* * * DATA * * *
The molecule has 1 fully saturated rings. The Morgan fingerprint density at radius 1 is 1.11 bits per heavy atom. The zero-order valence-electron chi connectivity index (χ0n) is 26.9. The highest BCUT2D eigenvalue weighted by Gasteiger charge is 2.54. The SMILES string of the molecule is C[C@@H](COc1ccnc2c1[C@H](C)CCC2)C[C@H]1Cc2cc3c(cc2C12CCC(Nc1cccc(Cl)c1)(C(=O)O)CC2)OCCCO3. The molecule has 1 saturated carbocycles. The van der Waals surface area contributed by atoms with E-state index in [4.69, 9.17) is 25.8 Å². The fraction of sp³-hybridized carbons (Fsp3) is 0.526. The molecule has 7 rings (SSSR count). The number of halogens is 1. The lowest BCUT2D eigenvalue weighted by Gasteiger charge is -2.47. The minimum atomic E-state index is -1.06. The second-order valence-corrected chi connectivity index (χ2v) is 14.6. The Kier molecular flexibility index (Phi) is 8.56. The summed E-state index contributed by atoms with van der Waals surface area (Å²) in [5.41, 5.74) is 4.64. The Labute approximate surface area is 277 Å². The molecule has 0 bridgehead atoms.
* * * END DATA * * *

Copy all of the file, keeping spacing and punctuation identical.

The molecule has 1 fully saturated rings. The Morgan fingerprint density at radius 1 is 1.11 bits per heavy atom. The zero-order valence-electron chi connectivity index (χ0n) is 26.9. The highest BCUT2D eigenvalue weighted by Gasteiger charge is 2.54. The SMILES string of the molecule is C[C@@H](COc1ccnc2c1[C@H](C)CCC2)C[C@H]1Cc2cc3c(cc2C12CCC(Nc1cccc(Cl)c1)(C(=O)O)CC2)OCCCO3. The molecule has 1 saturated carbocycles. The van der Waals surface area contributed by atoms with E-state index in [4.69, 9.17) is 25.8 Å². The fraction of sp³-hybridized carbons (Fsp3) is 0.526. The molecule has 7 rings (SSSR count). The number of halogens is 1. The lowest BCUT2D eigenvalue weighted by Gasteiger charge is -2.47. The minimum atomic E-state index is -1.06. The second-order valence-corrected chi connectivity index (χ2v) is 14.6. The Kier molecular flexibility index (Phi) is 8.56. The summed E-state index contributed by atoms with van der Waals surface area (Å²) in [5.41, 5.74) is 4.64. The Labute approximate surface area is 277 Å². The molecule has 0 bridgehead atoms.